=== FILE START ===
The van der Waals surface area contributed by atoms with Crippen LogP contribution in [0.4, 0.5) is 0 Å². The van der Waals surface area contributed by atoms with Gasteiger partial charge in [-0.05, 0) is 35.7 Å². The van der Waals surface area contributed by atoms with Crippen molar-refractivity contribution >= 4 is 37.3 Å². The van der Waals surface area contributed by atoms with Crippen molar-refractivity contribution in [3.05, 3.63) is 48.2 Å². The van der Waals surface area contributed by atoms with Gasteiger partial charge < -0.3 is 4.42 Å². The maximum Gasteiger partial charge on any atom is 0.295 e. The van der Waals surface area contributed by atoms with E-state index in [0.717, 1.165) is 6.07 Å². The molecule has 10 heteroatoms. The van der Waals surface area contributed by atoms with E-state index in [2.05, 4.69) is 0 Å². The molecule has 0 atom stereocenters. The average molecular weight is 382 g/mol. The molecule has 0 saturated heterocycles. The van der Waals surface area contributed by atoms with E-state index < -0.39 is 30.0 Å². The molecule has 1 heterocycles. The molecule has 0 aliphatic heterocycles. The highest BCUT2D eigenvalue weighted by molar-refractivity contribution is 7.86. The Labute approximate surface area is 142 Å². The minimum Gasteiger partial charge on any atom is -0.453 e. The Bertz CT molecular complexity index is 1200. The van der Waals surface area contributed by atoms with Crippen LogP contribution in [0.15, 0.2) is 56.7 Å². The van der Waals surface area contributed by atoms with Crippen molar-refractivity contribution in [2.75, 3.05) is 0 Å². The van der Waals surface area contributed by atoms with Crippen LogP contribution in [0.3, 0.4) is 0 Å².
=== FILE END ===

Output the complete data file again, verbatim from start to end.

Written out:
The van der Waals surface area contributed by atoms with Crippen LogP contribution in [0.4, 0.5) is 0 Å². The van der Waals surface area contributed by atoms with Gasteiger partial charge in [-0.05, 0) is 35.7 Å². The van der Waals surface area contributed by atoms with Crippen molar-refractivity contribution >= 4 is 37.3 Å². The van der Waals surface area contributed by atoms with Crippen molar-refractivity contribution in [3.05, 3.63) is 48.2 Å². The van der Waals surface area contributed by atoms with Gasteiger partial charge < -0.3 is 4.42 Å². The maximum Gasteiger partial charge on any atom is 0.295 e. The van der Waals surface area contributed by atoms with E-state index in [0.717, 1.165) is 6.07 Å². The molecule has 10 heteroatoms. The van der Waals surface area contributed by atoms with E-state index in [2.05, 4.69) is 0 Å². The molecule has 0 atom stereocenters. The average molecular weight is 382 g/mol. The molecule has 0 saturated heterocycles. The van der Waals surface area contributed by atoms with E-state index < -0.39 is 30.0 Å². The molecule has 1 heterocycles. The molecule has 0 aliphatic heterocycles. The highest BCUT2D eigenvalue weighted by molar-refractivity contribution is 7.86. The Labute approximate surface area is 142 Å². The minimum Gasteiger partial charge on any atom is -0.453 e. The Bertz CT molecular complexity index is 1200. The van der Waals surface area contributed by atoms with Crippen LogP contribution in [0.15, 0.2) is 56.7 Å². The van der Waals surface area contributed by atoms with Crippen molar-refractivity contribution in [2.75, 3.05) is 0 Å². The van der Waals surface area contributed by atoms with Crippen LogP contribution in [0.3, 0.4) is 0 Å².